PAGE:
Both the LDV and side-by side methods were used in a series of tests performed at Eglin AFB, where the new damped high-shock accelerometer was tested on a titanium Hopkinson bar using flyaway technology (Figure 3). Because the stress wave will reflect back and forth within the Hopkinson bar, the flyaway is used to ensure that the UUT is subjected only to a single positive-going shock pulse. Figure 4 shows the mounting configurations for both the LDV (Figure 4A) and side-by-side referenced tests (Figure 4B). The reflective tape locations seen in Figure 4A identify the various focal points of the LDV used throughout the test series. Figures 5 through 7 confirm the validity of the data obtained at the Eglin AFB test facility.
Figure 4. Mounting configurations for the LDV (A) and side-by-side reference methods (B) used in the test series (the legacy undamped reference accelerometer is partially obscured by RTV which is used to strain relieve the cable and prevent damage during shock)
Figures 5 and 6 show repeatability over multiple tests conducted at the same acceleration level. The plots also show good correlation between the test accelerometer and the LDV, which validates the differentiation technique used on the velocity time history obtained using the LDV. A slight time delay, or phase shift, is also apparent in these plots, which is to be expected from a damped accelerometer.
Figure 5. Time histories of multiple tests conducted at repeated full range accelerations compared to differentiated reference LDV data
Figure 6. Integrated accelerometer time history versus LDV velocity data taken over seven consecutive 20,000 g shocks
The integrated acceleration time history of the test accelerometer compared to the raw velocity output of the LDV shown in Figure 6 is for the same test series shown in Figure 5. The tight overlay of data in Figure 4 demonstrates the absence of DC offsets (relating to the accelerometer or slew rate) or aliasing of the data.
The coherence plot in Figure 7 provides a measure of the linearity of the system and a check to make sure all the inputs have been accounted for. More specifically, assuming a linear system, the coherence plot is a measure of how much of the energy on the output of the accelerometer can be attributed to the assumed input, as measured by the LDV. For example, a coherence of 0.9 means that 90% of the total energy of the output signal can be attributed to the input signal and therefore the remaining 10% was caused by some other input to the system that has not been accounted for, whether it is from electrical noise or additional mechanical inputs. The coherence plot was generated by averaging multiple data sets and is an excellent indication of a linear system and quality data to 90 kHz. The dips, or loss in coherence, near 68 kHz and 80 kHz have been shown to be minor resonant modes in the flyaway fixture.
Figure 7. Accelerometer-to-LDV coherence averaged over multiple data sets
Hopkinson Bar Shock Test Results
The four graphs in Figure 8 are from October 2010 Hopkinson bar testing performed at Eglin AFB. The approximate g levels were at 0.5X full range (10,000 g), full range (20,000 g), 1.5X full range (30,000 g) and 2X full range (40,000 g).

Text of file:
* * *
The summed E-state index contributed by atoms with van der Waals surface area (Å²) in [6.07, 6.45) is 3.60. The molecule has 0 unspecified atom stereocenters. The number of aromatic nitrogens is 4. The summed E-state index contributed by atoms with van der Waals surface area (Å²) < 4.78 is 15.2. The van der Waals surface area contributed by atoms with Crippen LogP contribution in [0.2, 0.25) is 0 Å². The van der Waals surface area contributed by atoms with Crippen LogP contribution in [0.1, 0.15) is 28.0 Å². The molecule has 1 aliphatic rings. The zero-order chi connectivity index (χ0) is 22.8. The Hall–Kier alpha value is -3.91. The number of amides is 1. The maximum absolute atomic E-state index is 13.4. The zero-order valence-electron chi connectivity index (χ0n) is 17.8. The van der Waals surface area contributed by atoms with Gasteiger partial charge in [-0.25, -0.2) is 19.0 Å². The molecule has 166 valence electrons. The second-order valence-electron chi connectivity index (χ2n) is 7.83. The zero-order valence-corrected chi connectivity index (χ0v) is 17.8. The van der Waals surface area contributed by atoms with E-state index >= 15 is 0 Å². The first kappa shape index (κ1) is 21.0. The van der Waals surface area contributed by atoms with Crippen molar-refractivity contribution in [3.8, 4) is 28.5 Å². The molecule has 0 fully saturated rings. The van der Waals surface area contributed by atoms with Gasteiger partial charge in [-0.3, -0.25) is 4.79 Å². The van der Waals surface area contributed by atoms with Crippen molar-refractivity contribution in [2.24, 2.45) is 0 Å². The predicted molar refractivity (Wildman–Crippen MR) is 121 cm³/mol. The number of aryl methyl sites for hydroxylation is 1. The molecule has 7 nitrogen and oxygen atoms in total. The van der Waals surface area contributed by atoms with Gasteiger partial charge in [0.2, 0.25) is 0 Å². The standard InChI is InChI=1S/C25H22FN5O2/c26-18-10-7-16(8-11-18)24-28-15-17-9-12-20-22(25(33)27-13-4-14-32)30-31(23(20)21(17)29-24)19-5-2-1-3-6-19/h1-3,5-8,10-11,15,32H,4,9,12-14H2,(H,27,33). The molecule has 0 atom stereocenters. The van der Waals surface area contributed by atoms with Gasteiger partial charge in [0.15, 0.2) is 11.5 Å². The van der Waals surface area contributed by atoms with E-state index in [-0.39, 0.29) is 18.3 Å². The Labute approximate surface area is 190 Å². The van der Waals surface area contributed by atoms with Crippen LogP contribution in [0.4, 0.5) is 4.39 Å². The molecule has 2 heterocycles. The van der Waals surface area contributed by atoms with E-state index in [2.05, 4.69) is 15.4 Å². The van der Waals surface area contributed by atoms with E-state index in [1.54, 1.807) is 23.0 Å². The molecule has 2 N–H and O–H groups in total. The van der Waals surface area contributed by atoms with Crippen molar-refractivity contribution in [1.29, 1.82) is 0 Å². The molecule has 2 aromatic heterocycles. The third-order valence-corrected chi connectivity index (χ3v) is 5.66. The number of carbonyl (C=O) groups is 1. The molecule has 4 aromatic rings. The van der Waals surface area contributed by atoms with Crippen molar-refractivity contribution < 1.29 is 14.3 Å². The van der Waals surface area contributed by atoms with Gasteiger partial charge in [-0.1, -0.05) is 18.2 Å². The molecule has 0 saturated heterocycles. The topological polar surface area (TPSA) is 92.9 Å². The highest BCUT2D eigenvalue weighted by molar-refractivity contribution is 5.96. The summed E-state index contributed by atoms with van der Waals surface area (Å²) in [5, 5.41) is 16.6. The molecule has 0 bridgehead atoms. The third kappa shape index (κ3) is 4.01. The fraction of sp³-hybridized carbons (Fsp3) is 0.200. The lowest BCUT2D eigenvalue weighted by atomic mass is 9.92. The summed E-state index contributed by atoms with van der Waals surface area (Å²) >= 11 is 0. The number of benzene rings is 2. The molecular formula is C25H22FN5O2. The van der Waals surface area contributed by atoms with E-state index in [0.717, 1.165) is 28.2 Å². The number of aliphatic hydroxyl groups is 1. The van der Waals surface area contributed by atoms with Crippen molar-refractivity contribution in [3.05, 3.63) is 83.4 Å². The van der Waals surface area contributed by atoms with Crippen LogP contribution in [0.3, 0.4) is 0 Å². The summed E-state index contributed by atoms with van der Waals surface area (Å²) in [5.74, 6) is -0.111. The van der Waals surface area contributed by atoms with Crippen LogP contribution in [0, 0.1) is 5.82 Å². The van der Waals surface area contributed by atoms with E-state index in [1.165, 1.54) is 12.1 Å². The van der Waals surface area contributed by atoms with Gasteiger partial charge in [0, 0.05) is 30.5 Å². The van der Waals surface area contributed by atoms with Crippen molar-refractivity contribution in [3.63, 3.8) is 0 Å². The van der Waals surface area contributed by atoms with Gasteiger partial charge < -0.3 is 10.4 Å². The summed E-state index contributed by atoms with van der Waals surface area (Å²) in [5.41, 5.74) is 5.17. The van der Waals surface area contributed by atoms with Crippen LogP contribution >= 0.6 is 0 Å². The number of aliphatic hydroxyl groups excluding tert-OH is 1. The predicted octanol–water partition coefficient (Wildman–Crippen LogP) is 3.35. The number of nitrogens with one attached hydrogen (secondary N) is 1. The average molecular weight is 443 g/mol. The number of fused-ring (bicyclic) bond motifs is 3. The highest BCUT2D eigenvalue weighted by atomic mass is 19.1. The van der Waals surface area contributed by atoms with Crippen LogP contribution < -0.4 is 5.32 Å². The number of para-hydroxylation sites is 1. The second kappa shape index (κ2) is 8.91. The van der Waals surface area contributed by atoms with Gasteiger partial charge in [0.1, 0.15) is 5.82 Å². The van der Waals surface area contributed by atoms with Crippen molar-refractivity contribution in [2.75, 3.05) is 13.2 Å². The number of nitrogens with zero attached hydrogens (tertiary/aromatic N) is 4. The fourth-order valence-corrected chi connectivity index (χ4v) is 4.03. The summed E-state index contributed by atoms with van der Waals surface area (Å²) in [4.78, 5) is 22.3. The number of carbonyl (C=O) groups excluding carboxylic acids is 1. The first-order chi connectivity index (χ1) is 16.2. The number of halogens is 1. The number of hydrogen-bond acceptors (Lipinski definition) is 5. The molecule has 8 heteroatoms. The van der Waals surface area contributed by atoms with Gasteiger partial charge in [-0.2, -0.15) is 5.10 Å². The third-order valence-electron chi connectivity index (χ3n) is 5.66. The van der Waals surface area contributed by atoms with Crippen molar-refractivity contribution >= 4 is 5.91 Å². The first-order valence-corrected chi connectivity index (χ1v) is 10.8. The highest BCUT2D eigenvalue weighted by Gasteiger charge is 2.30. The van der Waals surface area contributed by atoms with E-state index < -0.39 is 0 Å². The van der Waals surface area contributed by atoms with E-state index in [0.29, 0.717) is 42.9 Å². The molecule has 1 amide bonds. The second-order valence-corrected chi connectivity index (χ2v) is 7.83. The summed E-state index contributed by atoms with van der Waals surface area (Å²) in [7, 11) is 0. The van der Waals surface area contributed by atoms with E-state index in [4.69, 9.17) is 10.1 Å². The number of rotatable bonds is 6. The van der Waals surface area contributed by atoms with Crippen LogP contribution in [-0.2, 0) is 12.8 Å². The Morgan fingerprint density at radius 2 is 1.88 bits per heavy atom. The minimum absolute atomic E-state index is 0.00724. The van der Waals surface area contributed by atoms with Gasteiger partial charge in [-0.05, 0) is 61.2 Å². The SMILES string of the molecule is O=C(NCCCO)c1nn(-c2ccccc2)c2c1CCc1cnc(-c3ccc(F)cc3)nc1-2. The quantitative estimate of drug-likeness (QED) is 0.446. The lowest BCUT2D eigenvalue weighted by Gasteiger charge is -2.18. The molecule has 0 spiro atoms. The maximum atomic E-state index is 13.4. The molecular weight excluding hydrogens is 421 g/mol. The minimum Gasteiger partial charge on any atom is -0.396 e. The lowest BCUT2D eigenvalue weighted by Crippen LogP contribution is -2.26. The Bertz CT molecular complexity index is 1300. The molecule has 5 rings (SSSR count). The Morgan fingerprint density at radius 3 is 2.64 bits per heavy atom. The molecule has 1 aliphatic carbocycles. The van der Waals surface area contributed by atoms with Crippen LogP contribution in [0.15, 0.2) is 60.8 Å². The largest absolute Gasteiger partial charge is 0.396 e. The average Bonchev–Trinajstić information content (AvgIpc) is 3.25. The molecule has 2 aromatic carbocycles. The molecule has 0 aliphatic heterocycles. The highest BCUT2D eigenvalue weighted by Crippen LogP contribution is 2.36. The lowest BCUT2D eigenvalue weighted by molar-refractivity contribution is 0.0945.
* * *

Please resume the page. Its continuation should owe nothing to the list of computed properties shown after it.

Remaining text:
Figure 8. Hopkinson bar time history data near (a) 10,000 g, (b) 20,000 g, (c) 30,000 g, and (d) 40,000 g, along with a sample FFT (e) from the plot of Figure 8A
The graphs show good agreement between the new damped high-shock unit under test (UUT) and the two standards—the legacy undamped accelerometer and the LDV—in amplitude, but the phase shift of the damped unit is readily apparent and relatively independent of g level. The amplitude of the damped accelerometer is slightly lower on the 10,000 g and 20,000 g plots than that of the standards, but a post-processing dynamic calibration could have corrected this calibration error, i.e., the sensitivity of the damped accelerometer entered into the graphical representation was a few percent too high. On the 30,000 g plot, the amplitude of the damped unit is significantly lower than the two standards, and further decreases as 40,000 g is attained. This gradual decrease in output for the new damped unit is due to the location of the accelerometer's mechanical stops (between 2X and 3X full range) and the squeeze-film damping. The FFT plots at all g levels show the characteristic double-peak resonance of the legacy undamped accelerometer. As expected, the new damped accelerometer (with a resonance of approximately 100 kHz) has a negligible response to the higher frequencies.
Linearity in the Rated Range
The data shown in Figure 9 was obtained on the Hopkinson bar at Eglin AFB, using the LDV as the standard. The experimental data were regression-fitted to a straight line in the 20,000 g range; note the multiple readings taken at approximately F.S. Although the squeeze-film damping and mechanical stops used by the new sensor roll off the sensitivity at higher acceleration levels, the damped high-shock accelerometer has excellent linearity to at least 1.5X its rated range, as Figure 9 demonstrates.
Figure 9. Linearity plot for the new damped 20,000 g accelerometer at shocks up to 84,000 g
Two different damped 20,000 g high-shock accelerometers experienced a total of 50 high-g shocks ranging from 10,000 g to 84,000 g. A sampling of these shocks is shown in the linearity plot of Figure 9. The worst case zero shift observed was 150 µV at 5.0 VDC excitation. During the entire test series, there were no out-of-specification readings from the two prototype units. Previous Hopkinson bar testing at Meggitt Sensing Systems, San Juan Capistrano, demonstrated survivability up to 240,000 g in both sensitive and cross axes.
Part 2 of this article will discuss further characterization of the accelerometer, describe a novel test fixture used for SMT accelerometers, and provide results from Very High G shock testing performed on the device.
ABOUT THE AUTHORS
Randy Martin is the Director of Mechanical Engineering, for Meggitt Sensing Systems North America and can be reached at 949-493-8181, firstname.lastname@example.org.
James Letterneau is a Transducer Design Engineer for Meggitt Sensing Systems in San Juan Capistrano, CA, and can be reached at email@example.com.
Tom Kwa is the MEMS Design and Development Manager for Meggitt Sensing Systems in Sunnyvale, CA and can be reached at firstname.lastname@example.org.